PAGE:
Four Mistakes to Avoid With the Visuals in Your Next Virtual Learning Session

April 24, 2018 12:54 by Dana Peters

The design and application of visual elements is critical to the success of any virtual instructor-led training session.

Consider the quality of your visuals (like the PowerPoint slides) as it relates to the needs of your learners. From beginning to end, your slide design should support and enhance your learning objectives and your instructional message. Visual design components like aesthetics, colors, and fonts can enhance and even encourage engagement and retention. Poor design, however, can affect learners’ overall experience and the intended outcome for the session.

There are several key things you should avoid when creating the visual elements of your virtual learning session.

Clutter

Less is more. Don’t fill up your slides with a word for word script or with images that aren’t relevant to your presentation. Negative space can be used to draw attention to specific areas or emphasize certain points. Remember, what’s not on the slide is sometimes just as important as what is.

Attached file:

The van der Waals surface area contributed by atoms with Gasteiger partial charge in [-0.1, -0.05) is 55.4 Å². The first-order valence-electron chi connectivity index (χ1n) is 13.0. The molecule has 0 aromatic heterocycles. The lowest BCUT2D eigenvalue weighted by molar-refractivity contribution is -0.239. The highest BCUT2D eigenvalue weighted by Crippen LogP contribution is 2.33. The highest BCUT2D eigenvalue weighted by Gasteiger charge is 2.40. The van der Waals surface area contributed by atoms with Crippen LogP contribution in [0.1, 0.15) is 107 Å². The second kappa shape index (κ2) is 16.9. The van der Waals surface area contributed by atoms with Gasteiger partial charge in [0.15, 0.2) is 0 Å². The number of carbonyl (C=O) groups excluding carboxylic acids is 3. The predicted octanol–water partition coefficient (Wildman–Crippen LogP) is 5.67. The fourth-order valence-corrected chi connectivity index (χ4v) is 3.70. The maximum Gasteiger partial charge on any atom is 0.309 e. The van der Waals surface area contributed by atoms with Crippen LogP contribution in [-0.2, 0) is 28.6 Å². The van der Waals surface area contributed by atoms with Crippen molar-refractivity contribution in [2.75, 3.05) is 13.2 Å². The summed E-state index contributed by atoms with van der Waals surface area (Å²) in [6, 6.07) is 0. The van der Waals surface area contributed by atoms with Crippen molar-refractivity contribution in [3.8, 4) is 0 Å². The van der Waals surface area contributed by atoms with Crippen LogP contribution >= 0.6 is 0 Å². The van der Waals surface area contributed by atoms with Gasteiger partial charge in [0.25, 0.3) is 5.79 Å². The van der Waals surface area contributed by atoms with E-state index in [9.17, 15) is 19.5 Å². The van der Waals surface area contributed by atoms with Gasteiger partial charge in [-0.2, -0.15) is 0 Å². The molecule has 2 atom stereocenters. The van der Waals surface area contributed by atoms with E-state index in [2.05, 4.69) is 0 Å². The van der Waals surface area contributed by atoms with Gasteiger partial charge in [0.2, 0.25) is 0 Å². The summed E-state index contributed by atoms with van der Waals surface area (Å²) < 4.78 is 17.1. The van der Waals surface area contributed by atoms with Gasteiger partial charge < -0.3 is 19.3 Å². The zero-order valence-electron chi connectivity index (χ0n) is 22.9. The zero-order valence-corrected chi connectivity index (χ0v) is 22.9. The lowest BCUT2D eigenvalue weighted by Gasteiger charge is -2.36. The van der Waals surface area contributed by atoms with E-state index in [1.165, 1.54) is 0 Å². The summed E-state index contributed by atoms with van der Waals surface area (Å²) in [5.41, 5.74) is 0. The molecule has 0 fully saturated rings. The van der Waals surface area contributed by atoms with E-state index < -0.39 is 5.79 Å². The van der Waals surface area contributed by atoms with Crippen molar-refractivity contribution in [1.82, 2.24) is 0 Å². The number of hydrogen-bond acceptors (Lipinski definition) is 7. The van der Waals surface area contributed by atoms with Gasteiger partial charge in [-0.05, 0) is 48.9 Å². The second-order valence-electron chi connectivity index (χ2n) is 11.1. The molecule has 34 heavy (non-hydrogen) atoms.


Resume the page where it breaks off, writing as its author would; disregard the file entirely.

Color Craze

Color is great. It can be used to enhance or even illicit specific emotions and convey messages to your audience. It can also be a distraction if not used appropriately. Maintaining a color scheme is important, we suggest sticking to a pallet of colors and using a few complimentary colors for emphasis. Colored text, as well as the type of font you are using can also play a role in retention and understanding. Make sure the color and the font you are using for your text is easy-to-read.

Noise

Noise is anything not relevant to your topic on hand. Try not to cover more than one idea on the screen at a time. Slide animation can be used for emphasis, but do so purposefully. It should not be a distraction. Keep it subtle and simple. It’s important to maintain a focus, and make sure your visual elements offer consistent opportunity for conversation, discussion, and learning.

Organizational Chaos

Finally, organization is critical. When tackling the visual elements of your virtual session it’s important to maintain order and consistency. Learners should be able to cohesively move through the session from one concept or idea to the next; without getting lost. Avoiding clutter and reducing noise within your visuals will help, but the use of concise slide titles and transitional agenda slides can help guide the learner through the progression of the session and maintain order in the delivery of the content.

Of course, design can’t be mastered entirely with one post, but these items pertaining to your visual elements in your virtual training session are a good place to start.

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